Standard Deviation Functions

Standard deviation function return the statistical standard deviation of all values in the set based on a sample of the population (STDEV), or based on a biased population (STDEVP).

Standard deviation is useful for measuring variance within a data set and, in application, confidence in statistical results. For example, in finance, standard deviation can measure the potential deviation from expected return rate, measuring the volatility of the investment. Depending on the number of values in the sample set, you should use either of the following metrics.

  • STDEV (*numeric*), also known as the corrected standard deviation

    Equation - Standard Deviation
    - where *numeric* is a fact or metric - Computes the sum of squared differences from the mean for *n* values divided by a sample size factor. If the input values are a sample of the total (biased) population, the divisor is *(n - 1)* sample size, which is used in the STDEV function.
    • This value is the variance. See Variance Functions. The square root of the above value represents the standard deviation.

      If individual values are used as inputs, STDEV, generates a null value. In these cases, use STDEVP instead.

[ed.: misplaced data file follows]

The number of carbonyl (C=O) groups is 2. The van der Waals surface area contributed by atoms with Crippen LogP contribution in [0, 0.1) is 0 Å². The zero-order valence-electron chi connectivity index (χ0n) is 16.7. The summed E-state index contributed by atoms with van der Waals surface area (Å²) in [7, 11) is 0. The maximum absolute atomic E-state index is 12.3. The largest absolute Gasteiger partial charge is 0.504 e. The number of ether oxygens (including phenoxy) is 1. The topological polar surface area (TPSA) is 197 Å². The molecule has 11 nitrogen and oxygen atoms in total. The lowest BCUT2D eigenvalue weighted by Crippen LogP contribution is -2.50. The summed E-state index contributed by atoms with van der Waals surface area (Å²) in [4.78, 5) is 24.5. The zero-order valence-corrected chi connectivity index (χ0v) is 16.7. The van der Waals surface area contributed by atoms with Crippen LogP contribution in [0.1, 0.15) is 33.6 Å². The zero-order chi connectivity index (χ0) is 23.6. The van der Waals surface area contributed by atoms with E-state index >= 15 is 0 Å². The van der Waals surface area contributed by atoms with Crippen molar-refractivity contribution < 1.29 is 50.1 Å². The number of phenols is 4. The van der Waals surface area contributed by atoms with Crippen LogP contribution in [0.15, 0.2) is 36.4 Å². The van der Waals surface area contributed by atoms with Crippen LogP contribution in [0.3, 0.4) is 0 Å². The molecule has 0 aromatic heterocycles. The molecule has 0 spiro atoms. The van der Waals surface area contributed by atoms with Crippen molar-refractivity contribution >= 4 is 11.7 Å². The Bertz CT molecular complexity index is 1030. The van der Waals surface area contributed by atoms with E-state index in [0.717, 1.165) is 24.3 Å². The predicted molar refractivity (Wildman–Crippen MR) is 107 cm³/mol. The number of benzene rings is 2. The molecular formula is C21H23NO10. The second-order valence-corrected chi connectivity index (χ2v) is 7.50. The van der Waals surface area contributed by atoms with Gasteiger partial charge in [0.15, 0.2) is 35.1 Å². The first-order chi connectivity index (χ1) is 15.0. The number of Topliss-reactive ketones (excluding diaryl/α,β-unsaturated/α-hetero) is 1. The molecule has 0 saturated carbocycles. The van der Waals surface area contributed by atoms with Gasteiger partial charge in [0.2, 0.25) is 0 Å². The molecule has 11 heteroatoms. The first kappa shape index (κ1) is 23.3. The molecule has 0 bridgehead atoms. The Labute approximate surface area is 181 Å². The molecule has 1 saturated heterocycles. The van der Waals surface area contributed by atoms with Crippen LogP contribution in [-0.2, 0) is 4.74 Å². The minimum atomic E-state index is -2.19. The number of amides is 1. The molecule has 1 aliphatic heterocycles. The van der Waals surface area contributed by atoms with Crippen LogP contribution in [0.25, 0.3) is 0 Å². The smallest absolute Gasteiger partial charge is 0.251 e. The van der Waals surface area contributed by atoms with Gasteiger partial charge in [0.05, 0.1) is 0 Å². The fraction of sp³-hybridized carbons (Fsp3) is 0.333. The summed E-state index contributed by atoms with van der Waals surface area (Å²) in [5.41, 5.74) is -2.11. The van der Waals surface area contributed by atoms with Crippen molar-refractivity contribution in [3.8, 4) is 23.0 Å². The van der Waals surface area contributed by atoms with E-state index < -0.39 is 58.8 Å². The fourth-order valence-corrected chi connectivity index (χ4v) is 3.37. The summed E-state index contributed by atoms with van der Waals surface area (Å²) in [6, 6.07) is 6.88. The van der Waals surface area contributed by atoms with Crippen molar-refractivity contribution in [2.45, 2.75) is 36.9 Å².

• STDEVP (*numeric*), also known as the uncorrected standard deviation.

    Equation - Standard Deviation for Populations
    • where numeric is a fact or metric
    • Computes square root of the sum of squared differences from the mean for n values divided by n
    • Use STDEVP for calculating standard deviations if the input set contains the entire (unbiased) population of values. The deviation for a single value is zero.




SELECT STDEV({metric/internal_rate_of_return})
SELECT STDEVP({metric/gross_weight})

Using Standard Deviation

You can use standard deviation to create ranges as other metrics. Suppose you have a standard deviation metric (StDev Transaction Amt):

Example 1: +1 Std.

SELECT {metric/avg_transaction_amt} + {metric/stdev_transaction_amt}

Example 2: +2 Std.

SELECT {metric/avg_transaction_amt} + ({metric/stdev_transaction_amt} * 2)

Example 3: -1 Std.

SELECT {metric/avg_transaction_amt} + ({metric/stdev_transaction_amt} * -1)

Example 4: -2 Std.

SELECT {metric/avg_transaction_amt} + ({metric/stdev_transaction_amt} * -2)

Sample Chart

Using the examples above, you can create a combo chart that shows all individual transactions (X axis) and where they fall within bands of +2/-2 standard deviations (Y axis).

Transaction amounts compared to standard deviations